What (Sociotechnical) Resilience Is Made Of: Personal Trajectories and Earthquake Risk Mitigation in the San Francisco Bay Area

  • Charlotte Mazel-CabasseEmail author


This chapter explores the slow emergence of sociotechnical infrastructures designed to improve earthquake risk resilience in the San Francisco Bay Area. Building on in-depth interviews with experts and following their professional and personal trajectories, the chapter describes resilience as a syncretic social process: the potential result of years of hard work and risk mitigation policies. In an STS approach, and focusing on the modus operandi that connect together different key elements and stakeholders involved in earthquake risk mitigation, the chapter proposes a pragmatic exploration on the nature of resilience. To do so, we will explore some important factors such as of the role of amateur observations and lessons learned from other disasters, the impacts of building codes and progress in structural engineering, and finally the importance of the personal commitment of the risk mitigation experts. Following a historical perspective and building on some important moments of the earthquake risk prevention in the Bay Area of San Francisco, the chapter argues that resilience emerges from the collective development of a particular form of attention to the risk. In this context, it is the expert’s experiences of living with the earthquake—of waiting for it, fearing it, remembering it, and getting ready for the next one—that gives sense to these complex sets of actions, defining the contours of a collective space of risk and allowing for resilient sociotechnical infrastructure to emerge, or if forgotten, to collapse.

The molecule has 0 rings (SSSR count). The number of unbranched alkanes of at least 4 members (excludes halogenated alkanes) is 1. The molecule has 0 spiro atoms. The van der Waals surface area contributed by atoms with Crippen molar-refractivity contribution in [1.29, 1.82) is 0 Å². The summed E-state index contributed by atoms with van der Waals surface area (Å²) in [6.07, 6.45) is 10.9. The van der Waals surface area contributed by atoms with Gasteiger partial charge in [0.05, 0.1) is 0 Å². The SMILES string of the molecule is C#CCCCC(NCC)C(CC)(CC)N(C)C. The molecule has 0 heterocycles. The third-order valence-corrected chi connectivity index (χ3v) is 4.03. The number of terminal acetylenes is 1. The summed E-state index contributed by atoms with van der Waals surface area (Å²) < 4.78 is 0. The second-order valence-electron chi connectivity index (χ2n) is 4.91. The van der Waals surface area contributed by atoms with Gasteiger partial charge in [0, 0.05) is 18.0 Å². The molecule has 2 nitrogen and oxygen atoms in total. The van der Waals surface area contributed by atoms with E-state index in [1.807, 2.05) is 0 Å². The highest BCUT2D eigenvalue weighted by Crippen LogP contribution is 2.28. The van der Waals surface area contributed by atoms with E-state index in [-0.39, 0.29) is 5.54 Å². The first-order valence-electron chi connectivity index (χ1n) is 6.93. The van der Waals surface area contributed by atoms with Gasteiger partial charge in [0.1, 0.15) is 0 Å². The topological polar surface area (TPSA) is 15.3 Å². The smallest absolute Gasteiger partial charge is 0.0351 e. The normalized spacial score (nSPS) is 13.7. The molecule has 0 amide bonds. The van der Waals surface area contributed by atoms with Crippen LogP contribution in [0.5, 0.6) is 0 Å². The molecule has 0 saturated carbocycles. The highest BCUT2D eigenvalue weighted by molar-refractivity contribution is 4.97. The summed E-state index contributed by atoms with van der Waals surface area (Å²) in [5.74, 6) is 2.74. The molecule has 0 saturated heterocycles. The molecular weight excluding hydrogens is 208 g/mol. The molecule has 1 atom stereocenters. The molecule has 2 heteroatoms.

Earthquake preparedness Expertise Experience Organization Infrastructure 


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© The Author(s) 2018

Authors and Affiliations

  1. 1.University of California BerkeleyBerkeleyUSA

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